During my visit to the NASA building on the EAA grounds I asked the aeronautics researchers what they were working on. They had a couple of remote control aircraft models that they use to test out new ideas. Some were very small reconnaissance drones. One was an approximately three-and-a-half-foot-long model of an old F-100 used to test advances in flight controls. The plane was used to test methods for compensating if a flight control surface was not working or had fallen off an aircraft. Both the researchers seemed worried about the future funding of aeronautics research within NASA.

I found it quite interesting that the NASA engineers that I talked to were not following what the Augustine Commission is doing and the changes that could be in store for them from the results.

An example of why aeronautics research is still relevant was on display at the show when a new Airbus A380 arrived. It landed in a strong cross wind that caused the pilot a number of problems. He had to crab the aircraft strongly into the crosswind to stay on line with the runway. As he cut power to set down, the plane dropped unexpectedly and hit the runway very hard. The wings went through two very strong deflection cycles and the pilot had to kick the rudder over very hard to get back in line on the runway center line. While air travel is very safe, there are remaining issues like the one encountered by the A380 that are still worth addressing. NASA is the agency that has done quite a bit to clean up these problems and their job is not done.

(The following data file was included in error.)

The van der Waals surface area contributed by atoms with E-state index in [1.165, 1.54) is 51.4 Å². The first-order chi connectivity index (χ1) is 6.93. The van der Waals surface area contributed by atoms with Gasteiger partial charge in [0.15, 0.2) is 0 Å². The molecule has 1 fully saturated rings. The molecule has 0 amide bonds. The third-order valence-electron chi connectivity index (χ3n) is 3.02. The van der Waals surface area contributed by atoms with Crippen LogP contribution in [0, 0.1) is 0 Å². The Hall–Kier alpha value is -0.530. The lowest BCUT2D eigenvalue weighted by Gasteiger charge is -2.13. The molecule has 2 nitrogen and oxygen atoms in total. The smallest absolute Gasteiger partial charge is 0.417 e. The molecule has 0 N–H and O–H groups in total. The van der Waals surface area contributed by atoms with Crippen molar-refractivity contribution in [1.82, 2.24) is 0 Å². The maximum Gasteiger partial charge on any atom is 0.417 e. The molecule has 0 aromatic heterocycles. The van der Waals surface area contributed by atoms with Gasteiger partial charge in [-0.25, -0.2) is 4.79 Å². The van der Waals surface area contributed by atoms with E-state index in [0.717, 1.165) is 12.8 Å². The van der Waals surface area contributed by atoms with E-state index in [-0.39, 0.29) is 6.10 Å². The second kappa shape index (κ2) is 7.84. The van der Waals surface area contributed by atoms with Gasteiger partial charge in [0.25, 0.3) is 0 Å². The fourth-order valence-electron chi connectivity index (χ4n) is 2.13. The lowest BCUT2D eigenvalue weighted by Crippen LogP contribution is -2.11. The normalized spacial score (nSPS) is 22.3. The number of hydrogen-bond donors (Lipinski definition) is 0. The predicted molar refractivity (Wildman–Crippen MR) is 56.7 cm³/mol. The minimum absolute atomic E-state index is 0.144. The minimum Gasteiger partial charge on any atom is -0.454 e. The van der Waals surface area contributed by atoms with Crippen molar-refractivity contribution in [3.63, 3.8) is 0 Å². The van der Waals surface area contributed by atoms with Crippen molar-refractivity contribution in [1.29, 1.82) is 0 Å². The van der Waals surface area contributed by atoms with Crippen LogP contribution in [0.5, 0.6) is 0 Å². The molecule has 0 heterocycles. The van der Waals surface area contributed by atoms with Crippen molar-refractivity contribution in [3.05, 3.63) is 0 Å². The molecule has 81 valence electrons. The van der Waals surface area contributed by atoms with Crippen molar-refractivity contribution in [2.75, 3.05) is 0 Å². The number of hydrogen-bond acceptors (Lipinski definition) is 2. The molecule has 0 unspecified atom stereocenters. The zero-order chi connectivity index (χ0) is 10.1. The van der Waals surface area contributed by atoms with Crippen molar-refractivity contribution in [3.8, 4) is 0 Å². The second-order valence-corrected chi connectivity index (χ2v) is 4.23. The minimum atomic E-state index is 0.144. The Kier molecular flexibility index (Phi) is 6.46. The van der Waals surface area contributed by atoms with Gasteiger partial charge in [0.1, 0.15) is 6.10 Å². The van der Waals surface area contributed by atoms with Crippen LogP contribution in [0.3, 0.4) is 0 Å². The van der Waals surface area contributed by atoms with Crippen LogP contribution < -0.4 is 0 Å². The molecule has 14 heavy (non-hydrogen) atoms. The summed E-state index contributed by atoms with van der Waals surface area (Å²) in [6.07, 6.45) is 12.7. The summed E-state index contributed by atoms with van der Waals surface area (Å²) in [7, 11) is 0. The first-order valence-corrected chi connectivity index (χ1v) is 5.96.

When I talked with the NASA manufacturing engineers they told me about their work on the Ares 1-X test vehicle. They manufactured the dummy upper stage. They had pictures of the DAVI roll former that was used to roll the cylindrical sections of the second stage into shape from sheet metal flats. DAVI roll formers are also being used to form the aluminum hull of the Orion capsule test articles. I visited the DAVI factory in Cesena, Italy, last year so I was quite familiar with how they fabricated the stage. One of the engineers who had worked on the MLAS alternate abort system for the Orion capsule explained that much of it was made of fiberglass and was very difficult to work with. I found it quite interesting that the engineers that I talked to were not following what the Augustine Commission is doing and the changes that could be in store for them from the results.

In addition to the items on display, the people that come from all over the world to this show are fascinating to talk to. As I was watching the repairs on WhiteKnightTwo, the person to the left of me was a vintner from Melbourne, Australia, and was in Oshkosh for his fourth AirVenture. The person to the right of me was from Warsaw, Poland ,and was making his first of what he was hoping would be many trips to the show. The people who come to the show are there for the shared adventure and most want to talk with as many people as they can. Every one there has a story to tell.

Richard, the vintner I met from Melbourne Australia, said something to me that we Americans sometimes forget. He said that this could only happen in America. He was referring both to the show and to the development of WhiteKnightTwo. We have the sense of adventure and entrepreneurial spirit to pull off the impossible. We may be struggling as a nation economically, but we keep recreating ourselves. The EAA is a perfect example of that. We need to keep remembering that and never give up and never stop believing that we can pull of the impossible.